What organizations need to know about TargetCompany

The TargetCompany ransomware mostly launches attacks on vulnerable database servers. It implements reflective loading, where it connects to an IP address to download its payload. It is important to note that the contents of this IP address have been observed to only be available for approximately 24 hours, making it a challenge for threat analysts to replicate the infection for dynamic analysis.

In October 2022, our researchers caught a unique TargetCompany infection case from our internal telemetry data. This case relied on a different approach from previous infection chains and used different sets of defense evasion and reconnaissance tools, as well as remote access for execution.

We found that the aforementioned new approach entailed dropping the payload by first executing %mytemp%\K5ZPT7WD.exe, a malicious loader that employs reflective loading. The command connects to hxxp://80[.]66[.]75[.]25/pl-Thjct_Rfxmtgam[.]bmp to drop its Remcos backdoor payload.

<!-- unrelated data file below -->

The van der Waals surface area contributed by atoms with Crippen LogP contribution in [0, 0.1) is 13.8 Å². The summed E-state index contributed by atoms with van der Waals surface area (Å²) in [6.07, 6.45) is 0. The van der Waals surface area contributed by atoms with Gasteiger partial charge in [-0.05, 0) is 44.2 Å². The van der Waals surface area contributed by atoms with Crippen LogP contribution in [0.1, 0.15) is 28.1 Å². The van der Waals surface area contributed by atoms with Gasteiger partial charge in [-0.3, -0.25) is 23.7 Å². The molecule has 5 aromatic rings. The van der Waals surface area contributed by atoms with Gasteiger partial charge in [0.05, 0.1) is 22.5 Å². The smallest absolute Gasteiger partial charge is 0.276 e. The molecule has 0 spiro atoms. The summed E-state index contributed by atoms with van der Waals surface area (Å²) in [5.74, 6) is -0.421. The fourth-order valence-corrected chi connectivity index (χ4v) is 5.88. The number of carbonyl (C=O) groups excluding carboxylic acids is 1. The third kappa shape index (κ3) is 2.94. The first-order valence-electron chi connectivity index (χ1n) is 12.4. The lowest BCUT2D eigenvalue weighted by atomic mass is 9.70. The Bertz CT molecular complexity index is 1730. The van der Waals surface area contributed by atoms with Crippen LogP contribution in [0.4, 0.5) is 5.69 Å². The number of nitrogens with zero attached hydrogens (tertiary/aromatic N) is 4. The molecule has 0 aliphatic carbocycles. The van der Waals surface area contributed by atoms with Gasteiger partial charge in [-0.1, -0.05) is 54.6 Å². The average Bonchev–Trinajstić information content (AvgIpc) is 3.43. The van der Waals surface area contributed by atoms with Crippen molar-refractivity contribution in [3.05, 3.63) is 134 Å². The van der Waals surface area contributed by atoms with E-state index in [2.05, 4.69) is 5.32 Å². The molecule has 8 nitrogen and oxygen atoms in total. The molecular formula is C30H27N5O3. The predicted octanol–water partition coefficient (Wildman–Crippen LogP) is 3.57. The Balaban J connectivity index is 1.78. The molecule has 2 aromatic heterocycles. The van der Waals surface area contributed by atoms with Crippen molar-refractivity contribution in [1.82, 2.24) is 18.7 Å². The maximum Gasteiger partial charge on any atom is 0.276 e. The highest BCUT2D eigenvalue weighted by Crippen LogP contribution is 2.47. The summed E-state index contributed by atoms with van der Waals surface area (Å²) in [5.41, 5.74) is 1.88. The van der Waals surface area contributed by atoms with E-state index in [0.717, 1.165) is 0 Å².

The Remcos backdoor payload is then executed via WmiPrvSE.exe, and the payload most likely arrives by exploiting public-facing websites and domains.

More recently, TargetCompany joined the current trend in phishing that involves using malicious OneNote files as an initial access technique to gain access to victim systems.

The TargetCompany ransomware gang comprises individuals who previously worked for other ransomware groups. In the same January 2023 interview, these members said they parted ways with their previous groups due to restrictions and inflexibility, which hindered their ability to make significant profits. According to the threat actors, TargetCompany remains a small, closed group; however, a new member of the cybercrime forum RAMP, under the name Mallx, was observed recruiting affiliates for the Mallox ransomware-as-a-service (RaaS) affiliate program.